Now the region enters a consequential period, and all the players know it.
"We will see major changes in the next two months," Moon told his cabinet on Monday. "What we are trying to achieve in the short period of two months is a great transformation that the world hasn't succeeded in accomplishing."
The breakthroughs in this short time have already surpassed what the South Korean president likely expected, says Jenna Gibson of the Washington-based Korea Economic Institute.
Moon "just wanted some reassurance from North Korea during the Olympics," she says. "But then it went further and further and further in what he sees as a positive way. So as far as domestic public opinion, in some ways he has already won."
Japan's Foreign Minister Fumio Kishida described the current situation as a "moment right before the miracle." But the opening to North Korea blindsided Tokyo — which expressed interest Tuesday in exploring the possibility of a summit of its own with Kim.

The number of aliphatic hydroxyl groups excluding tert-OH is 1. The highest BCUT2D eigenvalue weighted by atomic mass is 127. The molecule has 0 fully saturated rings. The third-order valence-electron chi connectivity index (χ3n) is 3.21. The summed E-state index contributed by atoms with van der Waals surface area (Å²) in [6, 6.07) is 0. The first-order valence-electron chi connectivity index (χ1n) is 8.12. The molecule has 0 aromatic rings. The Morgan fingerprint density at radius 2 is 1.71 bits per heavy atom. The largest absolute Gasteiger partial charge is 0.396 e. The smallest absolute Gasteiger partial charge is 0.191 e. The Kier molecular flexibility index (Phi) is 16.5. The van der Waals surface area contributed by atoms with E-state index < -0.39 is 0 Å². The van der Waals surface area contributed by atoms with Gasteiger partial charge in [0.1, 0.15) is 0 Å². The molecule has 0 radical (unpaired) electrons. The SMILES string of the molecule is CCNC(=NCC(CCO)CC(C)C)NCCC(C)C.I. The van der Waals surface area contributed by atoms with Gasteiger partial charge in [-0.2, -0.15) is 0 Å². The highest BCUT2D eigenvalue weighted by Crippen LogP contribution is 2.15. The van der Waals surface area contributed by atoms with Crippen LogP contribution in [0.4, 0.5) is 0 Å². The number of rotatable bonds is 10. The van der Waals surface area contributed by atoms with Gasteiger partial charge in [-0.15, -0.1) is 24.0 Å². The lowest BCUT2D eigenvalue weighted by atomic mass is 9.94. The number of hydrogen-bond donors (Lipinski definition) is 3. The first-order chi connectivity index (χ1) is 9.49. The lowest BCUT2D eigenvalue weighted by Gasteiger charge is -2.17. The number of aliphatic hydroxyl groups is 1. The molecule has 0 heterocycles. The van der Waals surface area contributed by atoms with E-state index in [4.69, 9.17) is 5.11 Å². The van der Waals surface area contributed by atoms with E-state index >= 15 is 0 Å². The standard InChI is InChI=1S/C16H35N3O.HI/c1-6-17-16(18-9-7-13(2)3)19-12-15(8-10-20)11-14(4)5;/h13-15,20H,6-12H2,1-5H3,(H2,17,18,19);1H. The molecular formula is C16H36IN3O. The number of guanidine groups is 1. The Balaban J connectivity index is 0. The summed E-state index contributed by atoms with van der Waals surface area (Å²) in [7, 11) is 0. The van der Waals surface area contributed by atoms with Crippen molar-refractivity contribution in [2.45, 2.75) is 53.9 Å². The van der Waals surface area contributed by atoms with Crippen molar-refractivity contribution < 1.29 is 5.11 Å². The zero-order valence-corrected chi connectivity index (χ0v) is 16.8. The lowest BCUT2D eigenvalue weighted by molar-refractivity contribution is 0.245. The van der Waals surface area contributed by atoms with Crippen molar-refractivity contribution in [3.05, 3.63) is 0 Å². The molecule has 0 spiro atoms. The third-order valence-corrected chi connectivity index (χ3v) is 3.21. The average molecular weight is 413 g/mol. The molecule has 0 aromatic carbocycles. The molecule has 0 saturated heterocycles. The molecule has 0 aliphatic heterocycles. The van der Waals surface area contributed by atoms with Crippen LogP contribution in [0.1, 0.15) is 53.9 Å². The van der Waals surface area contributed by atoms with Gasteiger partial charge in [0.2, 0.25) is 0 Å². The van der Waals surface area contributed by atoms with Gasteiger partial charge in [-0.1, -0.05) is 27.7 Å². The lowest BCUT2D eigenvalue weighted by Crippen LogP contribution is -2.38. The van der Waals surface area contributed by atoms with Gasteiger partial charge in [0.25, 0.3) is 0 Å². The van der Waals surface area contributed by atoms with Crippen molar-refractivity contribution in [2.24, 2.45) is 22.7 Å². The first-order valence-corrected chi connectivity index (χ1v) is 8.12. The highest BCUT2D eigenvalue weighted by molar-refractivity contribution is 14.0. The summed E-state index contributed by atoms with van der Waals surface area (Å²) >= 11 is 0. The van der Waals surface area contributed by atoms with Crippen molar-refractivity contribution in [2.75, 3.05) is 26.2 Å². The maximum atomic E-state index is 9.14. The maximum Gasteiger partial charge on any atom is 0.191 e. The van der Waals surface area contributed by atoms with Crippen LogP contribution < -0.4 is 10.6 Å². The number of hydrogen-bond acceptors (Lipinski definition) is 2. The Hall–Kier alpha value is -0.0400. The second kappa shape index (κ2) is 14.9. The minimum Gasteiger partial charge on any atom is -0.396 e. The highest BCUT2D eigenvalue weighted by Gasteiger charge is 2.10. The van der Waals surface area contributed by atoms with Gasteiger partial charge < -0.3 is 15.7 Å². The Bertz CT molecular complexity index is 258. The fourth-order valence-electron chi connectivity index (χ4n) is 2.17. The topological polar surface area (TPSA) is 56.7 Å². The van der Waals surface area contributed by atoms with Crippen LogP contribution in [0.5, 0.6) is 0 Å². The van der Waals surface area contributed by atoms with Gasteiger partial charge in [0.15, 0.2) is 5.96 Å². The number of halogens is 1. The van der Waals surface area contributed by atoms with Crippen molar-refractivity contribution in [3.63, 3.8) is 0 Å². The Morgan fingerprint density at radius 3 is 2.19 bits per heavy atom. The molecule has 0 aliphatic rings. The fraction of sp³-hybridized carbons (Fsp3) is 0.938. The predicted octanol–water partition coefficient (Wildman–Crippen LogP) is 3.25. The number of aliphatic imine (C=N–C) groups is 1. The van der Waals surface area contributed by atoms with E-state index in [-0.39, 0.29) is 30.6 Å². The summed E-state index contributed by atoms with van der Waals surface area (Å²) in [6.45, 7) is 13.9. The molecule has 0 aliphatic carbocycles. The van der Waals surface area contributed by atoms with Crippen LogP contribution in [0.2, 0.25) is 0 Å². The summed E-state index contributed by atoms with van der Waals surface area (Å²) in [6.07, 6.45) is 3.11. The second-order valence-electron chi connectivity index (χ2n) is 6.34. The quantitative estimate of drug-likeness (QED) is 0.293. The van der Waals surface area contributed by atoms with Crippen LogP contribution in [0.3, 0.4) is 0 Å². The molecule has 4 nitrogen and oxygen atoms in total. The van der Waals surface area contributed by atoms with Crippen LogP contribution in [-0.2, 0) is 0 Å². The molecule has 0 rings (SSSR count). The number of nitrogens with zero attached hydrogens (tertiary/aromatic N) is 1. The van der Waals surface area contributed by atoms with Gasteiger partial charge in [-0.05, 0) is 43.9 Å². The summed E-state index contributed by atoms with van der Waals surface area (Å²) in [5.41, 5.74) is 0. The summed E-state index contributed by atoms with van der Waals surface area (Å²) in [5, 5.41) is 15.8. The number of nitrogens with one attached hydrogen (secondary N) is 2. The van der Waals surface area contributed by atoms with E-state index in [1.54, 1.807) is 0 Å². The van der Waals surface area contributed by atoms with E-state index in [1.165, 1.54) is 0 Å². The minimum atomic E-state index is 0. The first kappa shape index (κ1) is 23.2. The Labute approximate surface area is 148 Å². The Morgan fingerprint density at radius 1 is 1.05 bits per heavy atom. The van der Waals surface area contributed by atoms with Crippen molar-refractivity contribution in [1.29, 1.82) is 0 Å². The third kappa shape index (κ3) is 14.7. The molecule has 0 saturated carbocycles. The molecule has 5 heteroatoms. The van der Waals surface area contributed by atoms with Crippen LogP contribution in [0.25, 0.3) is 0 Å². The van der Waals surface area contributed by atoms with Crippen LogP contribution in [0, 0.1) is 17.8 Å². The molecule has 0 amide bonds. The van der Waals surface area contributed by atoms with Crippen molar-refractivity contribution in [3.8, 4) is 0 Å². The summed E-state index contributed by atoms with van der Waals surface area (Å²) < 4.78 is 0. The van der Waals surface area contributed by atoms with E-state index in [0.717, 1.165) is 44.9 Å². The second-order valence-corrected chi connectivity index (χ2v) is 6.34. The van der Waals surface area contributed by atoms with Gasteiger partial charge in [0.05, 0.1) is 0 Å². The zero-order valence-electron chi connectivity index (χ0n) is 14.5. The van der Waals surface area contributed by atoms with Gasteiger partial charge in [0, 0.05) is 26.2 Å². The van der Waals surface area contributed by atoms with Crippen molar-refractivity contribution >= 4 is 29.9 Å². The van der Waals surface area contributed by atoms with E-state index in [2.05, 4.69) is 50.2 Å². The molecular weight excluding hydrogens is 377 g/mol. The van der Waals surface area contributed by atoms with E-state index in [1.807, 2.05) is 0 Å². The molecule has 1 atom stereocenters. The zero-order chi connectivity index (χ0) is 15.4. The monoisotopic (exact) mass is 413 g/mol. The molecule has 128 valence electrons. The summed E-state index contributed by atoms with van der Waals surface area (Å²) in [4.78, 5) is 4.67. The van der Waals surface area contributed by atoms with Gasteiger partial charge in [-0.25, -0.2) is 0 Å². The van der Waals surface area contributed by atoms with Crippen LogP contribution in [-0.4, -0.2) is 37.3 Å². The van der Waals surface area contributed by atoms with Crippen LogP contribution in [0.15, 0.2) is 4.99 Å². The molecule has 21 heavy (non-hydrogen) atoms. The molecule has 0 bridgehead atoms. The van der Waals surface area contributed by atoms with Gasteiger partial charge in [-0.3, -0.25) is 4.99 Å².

South Korea's confidence in Moon belies its wariness about the North. In polls, opinions have hardened over time on the North Korean regime. A Realmeter survey shows 73 percent of South Korean respondents welcomed North Korea's recent change of attitude, but 64 percent said they do not trust it. In a Gallup Korea poll released after Kim Jong Un's New Year speech, in which he began making diplomatic overtures to Seoul, only 6 percent of South Koreans said they thought North Korea would abandon its nuclear weapons. (There hasn't been a follow-up on this question since then.)
The South Korean public also remains anxious about the American president. "The North Korean nuclear issue hasn't been solved for the past 25 years. Trump acts as if he's solved it in the past few days," reads an editorial from Korea's JoongAng Ilbo, one of the country's largest dailies.
Meanwhile, observers say South Koreans have doubts about whether a U.S.-North Korea summit can really happen this spring, or at all.
"People are hopeful about it, if it happens," says James Kim of Seoul's nonpartisan think tank, the Asan Institute. But he cites North Korea's history of suddenly pulling out of negotiations or commitments, Trump's own history of changing course and a lack of planning at this late date as reasons for South Korean skepticism that a May summit can take place.